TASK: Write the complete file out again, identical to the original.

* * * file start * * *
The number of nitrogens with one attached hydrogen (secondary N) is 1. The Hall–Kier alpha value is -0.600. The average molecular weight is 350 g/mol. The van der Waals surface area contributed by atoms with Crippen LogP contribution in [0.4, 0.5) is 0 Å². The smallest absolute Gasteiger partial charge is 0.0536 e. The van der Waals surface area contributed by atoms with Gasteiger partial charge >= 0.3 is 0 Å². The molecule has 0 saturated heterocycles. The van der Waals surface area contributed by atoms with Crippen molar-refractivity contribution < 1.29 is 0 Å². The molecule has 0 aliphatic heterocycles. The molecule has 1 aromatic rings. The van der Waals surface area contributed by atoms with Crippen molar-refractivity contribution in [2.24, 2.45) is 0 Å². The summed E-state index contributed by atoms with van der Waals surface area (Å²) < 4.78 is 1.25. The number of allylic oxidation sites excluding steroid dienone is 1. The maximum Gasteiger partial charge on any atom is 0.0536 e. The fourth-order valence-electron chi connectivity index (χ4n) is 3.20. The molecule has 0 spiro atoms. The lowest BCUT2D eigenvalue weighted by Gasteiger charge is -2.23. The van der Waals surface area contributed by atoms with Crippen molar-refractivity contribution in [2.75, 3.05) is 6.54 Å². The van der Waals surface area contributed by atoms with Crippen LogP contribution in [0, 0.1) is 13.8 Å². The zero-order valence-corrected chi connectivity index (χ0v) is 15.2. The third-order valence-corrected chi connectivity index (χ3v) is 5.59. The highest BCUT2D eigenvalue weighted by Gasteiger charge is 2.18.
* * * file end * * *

The number of nitrogens with one attached hydrogen (secondary N) is 1. The Hall–Kier alpha value is -0.600. The average molecular weight is 350 g/mol. The van der Waals surface area contributed by atoms with Crippen LogP contribution in [0.4, 0.5) is 0 Å². The smallest absolute Gasteiger partial charge is 0.0536 e. The van der Waals surface area contributed by atoms with Gasteiger partial charge >= 0.3 is 0 Å². The molecule has 0 saturated heterocycles. The van der Waals surface area contributed by atoms with Crippen molar-refractivity contribution < 1.29 is 0 Å². The molecule has 0 aliphatic heterocycles. The molecule has 1 aromatic rings. The van der Waals surface area contributed by atoms with Crippen molar-refractivity contribution in [2.24, 2.45) is 0 Å². The summed E-state index contributed by atoms with van der Waals surface area (Å²) < 4.78 is 1.25. The number of allylic oxidation sites excluding steroid dienone is 1. The maximum Gasteiger partial charge on any atom is 0.0536 e. The fourth-order valence-electron chi connectivity index (χ4n) is 3.20. The molecule has 0 spiro atoms. The lowest BCUT2D eigenvalue weighted by Gasteiger charge is -2.23. The van der Waals surface area contributed by atoms with Crippen molar-refractivity contribution in [2.75, 3.05) is 6.54 Å². The van der Waals surface area contributed by atoms with Crippen LogP contribution in [0, 0.1) is 13.8 Å². The zero-order valence-corrected chi connectivity index (χ0v) is 15.2. The third-order valence-corrected chi connectivity index (χ3v) is 5.59. The highest BCUT2D eigenvalue weighted by Gasteiger charge is 2.18.